Today is Divine Mercy Sunday and the Gospel reading is Doubting Thomas. At last night’s liturgy on retreat, the presider asked that we change shoes with someone to get a sense of the old saying “Walk a mile in my moccasins.” It is so easy to judge people…like poor Thomas. Others did not believe but he is the one that gains the title of Doubter. Let’s walk in Thomas’ sandals for a bit.
The remaining apostles did not believe the women or the folks on the road to Emmaus. Somehow in this story, now that they have witnessed the Risen One, they have forgotten their original disbelief. Thomas has always resonated with me for various reasons but today I have been thinking that he was incredibly clear about what he needed to believe: Unless I see the mark of the nails in his hands, and put my finger in the mark of the nails and my hand in his side, I will not believe. What does Christ say when he greets Thomas: Put your finger here and see my hands. Reach out your hand and put it in my side. Do not doubt but believe. He gives Thomas exactly what he asks for–or at least the opportunity for it. John does not tell us that Thomas does this. Instead John gives Thomas the words we say at every mass as we look upon the body of Christ: My Lord and my God! The doubter’s words have become divine.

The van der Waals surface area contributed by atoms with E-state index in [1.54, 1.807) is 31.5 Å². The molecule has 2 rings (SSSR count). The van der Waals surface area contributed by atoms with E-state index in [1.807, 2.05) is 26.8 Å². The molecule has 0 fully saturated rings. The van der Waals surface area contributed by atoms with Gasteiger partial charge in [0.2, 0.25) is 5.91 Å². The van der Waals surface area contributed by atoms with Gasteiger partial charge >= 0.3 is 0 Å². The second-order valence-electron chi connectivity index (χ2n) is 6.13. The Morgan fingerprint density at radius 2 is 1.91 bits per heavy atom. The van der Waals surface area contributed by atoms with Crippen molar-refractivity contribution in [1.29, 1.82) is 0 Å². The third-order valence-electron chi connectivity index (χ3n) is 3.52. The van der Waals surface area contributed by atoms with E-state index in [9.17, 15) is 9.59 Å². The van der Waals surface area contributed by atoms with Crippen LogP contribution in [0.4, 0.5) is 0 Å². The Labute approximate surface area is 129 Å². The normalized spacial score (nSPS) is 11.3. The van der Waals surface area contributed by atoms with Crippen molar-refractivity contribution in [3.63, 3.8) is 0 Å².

At the mass I wore a shoe that made me feel uncomfortable. It was a slightly smaller size than my own and so I held the two people that I have judged in my heart throughout the mass aware of how I cramp their style. At the raising up of the Eucharist, when normally we respond with a silent, My Lord and My God!, I placed them both in the wounds of Christ and released them. I pray that I may have more mercy in my future dealings with them.
I hobbled to receive the Eucharist, and realized that my lack of mercy burdens me and keeps me from walking a straight path. The words we say can come back to haunt us. Thomas somehow holds a negative connotation for most Christians when really we should honour the words of praise that he has given us. May we find mercy today to speak words of kindness and compassion.